Until quite recent times the Jews were debarred from all professional occupations except that of medicine. Till entrance to the university was fully granted them, only a comparatively small number of Jews could enter the professions, which were mainly recruited from the universities. But since academic careers have been opened to them, Jews have crowded into the professions to so great an extent that the anti-Semites have vociferously protested that the Jews were monopolizing them. The proportion of Jews in the professions is often larger than that of the general population, but it must be remembered that professional careers are chiefly adopted by town-dwellers. Jews being almost invariably of this class, their proportion in the professions should be compared only with that of dwellers in cities.
Of the professions generally there are few statistical details. In Prussia, in 1861, 3.55 per cent of adult Jews were professional men, as against 2.15 among the rest of the population; in Italy, in the same year, the proportions were 8.7 among Jews as against 3.7 among non-Jews. What modifications these figures would receive if the fact that Jews mostly live in towns was taken into consideration it is difficult to say. In Berlin, in 1895, there were 2,763 Jews engaged in professional occupations out of a total number of 72,848—that is, 3.8 per cent ("Statistik des Deutschen Reichs"). In 1861 8.7 per cent of Berlin Jews followed the professions as against 8.1 in the general population, while for Vienna, in 1871, the proportions were 5.08 and 5.32 respectively; this seems to imply that in the seventies the Jews in Vienna did not apply themselves to the learned professions more than their neighbors. During the winter semester of 1899-1900 the Jewish students at the Prussian universities numbered 8.11 of the whole—8.67 in the law faculties, 14.6 in the medical, and 7.16 in the philosophical. These proportions show a slight decrease from those of 1891, when the Jewish medical students numbered as many as 8.98 per cent of the whole number. Similarly, at the Hungarian universities the proportions of Jewish students in the different faculties were as follows:
|Technical high schools||37.89||40.60|
In 1869 there were 33 Jewish advocates in Vienna, and the proportion of Jewish lawyers was 0.59 as against 0.33 among Gentiles. At the Austrian universities 11 per cent of the law students in 1870 were Jews, but in 1878 the proportion had risen to 16 per cent. In 1882 Jacobs calculated that there were 27 barristers and 47 solicitors among the Jews of London—about the natural proportion.
In Berlin, in 1871, the proportion of Jews in the medical profession (2.9) was about four times as great as among the rest of the population (0.8). It is stated that half of the 22 professors at the medical faculty were at that time Jews ("Der Talmud," p. 47); and in Vienna, in 1869, the proportion was 1.31 as against 0.73. About the same time Servi calculated that in Italy there was one physician among every 385 Jews, as against 1 in 1,150 among Italians in general ("Gli Israeliti," p. 300). In 1880 there were said to be in Vienna 374 Jewish physicians out of a total number of 1,097 ("Der Talmud," p. 29). In 1869 Jeiteles enumerated 287. The specialists were almost entirely Jews—38 out of 40 in Vienna in 1880 being of that race. While in 1851 Jews constituted 16.1 per cent of the medical students in the Austrian universities, in 1880 their number had risen to 28 per cent; and in 1877 of 3,207 physicians in Hungary 1,031 were Jews.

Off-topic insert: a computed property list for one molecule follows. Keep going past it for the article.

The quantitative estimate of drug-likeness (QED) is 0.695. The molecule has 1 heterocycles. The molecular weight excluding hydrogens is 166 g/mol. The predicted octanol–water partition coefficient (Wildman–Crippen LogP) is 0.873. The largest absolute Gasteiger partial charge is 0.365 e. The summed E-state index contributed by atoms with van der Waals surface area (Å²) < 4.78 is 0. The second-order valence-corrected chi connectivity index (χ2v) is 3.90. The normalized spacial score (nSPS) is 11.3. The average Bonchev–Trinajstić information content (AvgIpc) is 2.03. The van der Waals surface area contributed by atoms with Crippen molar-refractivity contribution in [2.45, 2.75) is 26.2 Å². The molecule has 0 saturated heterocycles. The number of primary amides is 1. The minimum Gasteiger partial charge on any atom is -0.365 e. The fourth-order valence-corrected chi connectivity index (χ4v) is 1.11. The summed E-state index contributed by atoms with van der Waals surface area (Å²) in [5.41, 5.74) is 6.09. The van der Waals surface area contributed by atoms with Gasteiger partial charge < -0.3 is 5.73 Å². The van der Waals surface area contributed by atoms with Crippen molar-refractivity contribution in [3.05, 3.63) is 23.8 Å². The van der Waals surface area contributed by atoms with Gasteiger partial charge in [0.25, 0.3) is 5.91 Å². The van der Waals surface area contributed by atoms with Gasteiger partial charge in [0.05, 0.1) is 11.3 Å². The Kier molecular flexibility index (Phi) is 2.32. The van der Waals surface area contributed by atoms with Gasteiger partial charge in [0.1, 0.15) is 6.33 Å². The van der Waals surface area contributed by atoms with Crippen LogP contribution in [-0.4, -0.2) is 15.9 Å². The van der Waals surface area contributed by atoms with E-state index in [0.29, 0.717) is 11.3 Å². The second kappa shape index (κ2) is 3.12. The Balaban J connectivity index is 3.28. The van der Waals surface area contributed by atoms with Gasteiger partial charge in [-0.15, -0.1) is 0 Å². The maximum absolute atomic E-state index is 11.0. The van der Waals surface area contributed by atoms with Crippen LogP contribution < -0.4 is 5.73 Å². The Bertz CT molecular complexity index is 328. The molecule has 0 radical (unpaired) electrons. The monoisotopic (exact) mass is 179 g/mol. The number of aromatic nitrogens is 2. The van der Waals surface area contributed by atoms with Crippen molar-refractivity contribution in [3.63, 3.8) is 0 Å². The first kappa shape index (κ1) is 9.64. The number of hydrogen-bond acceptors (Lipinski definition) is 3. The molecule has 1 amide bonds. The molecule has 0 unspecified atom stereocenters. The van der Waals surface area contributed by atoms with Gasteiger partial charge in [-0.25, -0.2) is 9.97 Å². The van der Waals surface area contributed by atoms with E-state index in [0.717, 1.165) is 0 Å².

The following table is given by Jacobs ("Jewish Statistics," p. 44) as to the proportion of clergy in each denomination for various countries and years, cantors not being included:
|Country.||Year.||Number of Laymen to Each Clergyman Among|
In Vienna, in 1869, 124 Jews followed literature as a profession, forming 0.45 per cent of the adult workers in that field as against 0.13 following literature in the general population. These figures in reality refer to the number engaged in the press, for of these 124 no less than 119 were editors or journalists (see Jeiteles, "Die Cultusgemeinde der Israeliten in Wien," p. 74).
At the same date the percentage of the Jews of Vienna who gained their living through art was slightly less than the percentage of the general population engaged in the same field, being 0.64 against 0.73. Their numbers were as follows:
- Jacobs, Studies in Jewish Statistics, pp. 41-48;
- G. Ruppin, Die Juden der Gegenwart, pp. 204-212.